Coit Tower


Coit TowerThe Coit Tower, all 210 feet of it, is one woman’s monument to her love of firemen and firehouses.

On Telegraph hill in San Francisco, the Coit Tower was built in 1933.  Lillie Hitchcock Coit was a kooky socialite with a lot of dough who loved to chase fires in the early days of the city’s history.

She left one-third of her fortune to the City, and the Coit Tower was part of the deal. Before 1866, there was no city fire department.  Fires broke out regularly in the wooden buildings, and they were extinguished by volunteer fire companies.  Little Lillie, it is said, chased the fire trucks when she was a kid, and the guys loved her.

The art deco tower is made of unpainted, reinforced concrete.  It is beautiful.  There are fresco murals by 27 artists, plus their assistants, that were created on site.  And, there are two additional paintings that were installed after it was up, off-site.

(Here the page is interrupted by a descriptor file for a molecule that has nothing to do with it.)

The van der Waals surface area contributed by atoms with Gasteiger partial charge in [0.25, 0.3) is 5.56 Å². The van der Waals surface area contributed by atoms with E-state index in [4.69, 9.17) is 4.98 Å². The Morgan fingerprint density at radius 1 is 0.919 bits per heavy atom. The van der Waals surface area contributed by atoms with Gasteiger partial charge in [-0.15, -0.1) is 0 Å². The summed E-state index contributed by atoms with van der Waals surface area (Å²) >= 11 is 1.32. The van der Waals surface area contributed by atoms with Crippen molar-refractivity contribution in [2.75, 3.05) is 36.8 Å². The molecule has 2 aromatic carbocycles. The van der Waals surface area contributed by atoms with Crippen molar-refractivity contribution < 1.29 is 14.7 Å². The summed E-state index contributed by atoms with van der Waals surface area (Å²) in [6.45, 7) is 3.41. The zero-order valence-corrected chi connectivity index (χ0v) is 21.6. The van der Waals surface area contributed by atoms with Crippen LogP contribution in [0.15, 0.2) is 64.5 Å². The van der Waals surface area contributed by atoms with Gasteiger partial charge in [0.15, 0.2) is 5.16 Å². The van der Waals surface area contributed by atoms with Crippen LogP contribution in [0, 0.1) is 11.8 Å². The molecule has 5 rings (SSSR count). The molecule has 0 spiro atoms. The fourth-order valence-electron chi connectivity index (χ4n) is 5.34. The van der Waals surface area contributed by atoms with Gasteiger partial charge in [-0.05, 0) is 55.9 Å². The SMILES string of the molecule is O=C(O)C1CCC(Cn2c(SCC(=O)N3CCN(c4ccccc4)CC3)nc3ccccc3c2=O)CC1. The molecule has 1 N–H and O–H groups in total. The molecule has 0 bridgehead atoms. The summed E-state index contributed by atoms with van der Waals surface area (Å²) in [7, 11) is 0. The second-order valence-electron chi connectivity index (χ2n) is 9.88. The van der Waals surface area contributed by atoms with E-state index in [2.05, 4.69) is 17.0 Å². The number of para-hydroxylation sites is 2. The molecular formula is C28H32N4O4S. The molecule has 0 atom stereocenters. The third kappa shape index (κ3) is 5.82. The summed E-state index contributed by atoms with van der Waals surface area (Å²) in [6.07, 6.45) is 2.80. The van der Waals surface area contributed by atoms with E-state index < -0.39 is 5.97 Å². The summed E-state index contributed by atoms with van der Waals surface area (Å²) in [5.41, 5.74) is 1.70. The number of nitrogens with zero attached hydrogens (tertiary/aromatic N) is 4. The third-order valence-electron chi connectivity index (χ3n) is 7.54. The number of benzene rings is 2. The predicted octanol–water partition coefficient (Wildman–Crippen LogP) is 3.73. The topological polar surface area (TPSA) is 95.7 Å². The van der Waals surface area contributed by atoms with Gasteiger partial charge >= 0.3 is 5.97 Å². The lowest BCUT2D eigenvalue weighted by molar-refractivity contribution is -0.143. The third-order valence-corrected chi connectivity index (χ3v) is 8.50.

Lillie is one of the more eccentric characters in the history of North Beach and Telegraph Hill, which is saying a lot.  She smoked cigars and wore trousers.  Lillie also loved to gamble, and often dressed like a man so she could gamble in the men-only parlors spread throughout North Beach.  It is said that Coit shaved her head so her wigs would fit better.

In 1915, she saw a particularly bad fire, the men were short-handed, and Lillie tossed her schoolbooks on the ground.  She gathered other people to help get the engine up the hill and turn water on the blaze.  In street parades, Lillie participated with the firemen.  She was recognized as an honorary firefighter throughout her life.

Two memorials were built in her name. One was Coit Tower, and the other was a sculpture depicting three firemen, one of them carrying a woman in his arms. Today, Lillie is the matron saint of San Francisco firefighters.

We love you Lillie!


Writer: Meredith Blevins, featured travel writer for the Authentic Wine Country.  Join her for wine-country mysteries, classes, and the untamed west.


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